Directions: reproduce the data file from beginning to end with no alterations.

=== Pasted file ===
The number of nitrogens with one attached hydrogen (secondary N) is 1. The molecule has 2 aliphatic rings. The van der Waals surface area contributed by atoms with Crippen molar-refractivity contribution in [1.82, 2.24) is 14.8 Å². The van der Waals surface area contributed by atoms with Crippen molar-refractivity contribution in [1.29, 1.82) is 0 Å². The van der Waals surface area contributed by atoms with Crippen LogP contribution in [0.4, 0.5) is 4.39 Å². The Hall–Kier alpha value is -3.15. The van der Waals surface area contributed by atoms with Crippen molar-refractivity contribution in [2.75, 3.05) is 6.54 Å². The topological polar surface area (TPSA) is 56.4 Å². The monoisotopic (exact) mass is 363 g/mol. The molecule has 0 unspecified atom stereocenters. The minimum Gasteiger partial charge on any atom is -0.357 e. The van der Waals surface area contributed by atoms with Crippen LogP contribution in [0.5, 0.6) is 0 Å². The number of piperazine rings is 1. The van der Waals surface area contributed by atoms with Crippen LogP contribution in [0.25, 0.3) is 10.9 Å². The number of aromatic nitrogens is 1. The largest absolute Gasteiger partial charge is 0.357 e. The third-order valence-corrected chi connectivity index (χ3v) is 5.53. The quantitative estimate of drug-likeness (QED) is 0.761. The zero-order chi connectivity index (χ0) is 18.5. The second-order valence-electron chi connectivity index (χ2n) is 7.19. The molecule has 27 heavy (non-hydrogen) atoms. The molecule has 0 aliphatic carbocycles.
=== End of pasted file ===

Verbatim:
The number of nitrogens with one attached hydrogen (secondary N) is 1. The molecule has 2 aliphatic rings. The van der Waals surface area contributed by atoms with Crippen molar-refractivity contribution in [1.82, 2.24) is 14.8 Å². The van der Waals surface area contributed by atoms with Crippen molar-refractivity contribution in [1.29, 1.82) is 0 Å². The van der Waals surface area contributed by atoms with Crippen LogP contribution in [0.4, 0.5) is 4.39 Å². The Hall–Kier alpha value is -3.15. The van der Waals surface area contributed by atoms with Crippen molar-refractivity contribution in [2.75, 3.05) is 6.54 Å². The topological polar surface area (TPSA) is 56.4 Å². The monoisotopic (exact) mass is 363 g/mol. The molecule has 0 unspecified atom stereocenters. The minimum Gasteiger partial charge on any atom is -0.357 e. The van der Waals surface area contributed by atoms with Crippen LogP contribution in [0.5, 0.6) is 0 Å². The number of piperazine rings is 1. The van der Waals surface area contributed by atoms with Crippen LogP contribution in [0.25, 0.3) is 10.9 Å². The number of aromatic nitrogens is 1. The largest absolute Gasteiger partial charge is 0.357 e. The third-order valence-corrected chi connectivity index (χ3v) is 5.53. The quantitative estimate of drug-likeness (QED) is 0.761. The zero-order chi connectivity index (χ0) is 18.5. The second-order valence-electron chi connectivity index (χ2n) is 7.19. The molecule has 27 heavy (non-hydrogen) atoms. The molecule has 0 aliphatic carbocycles.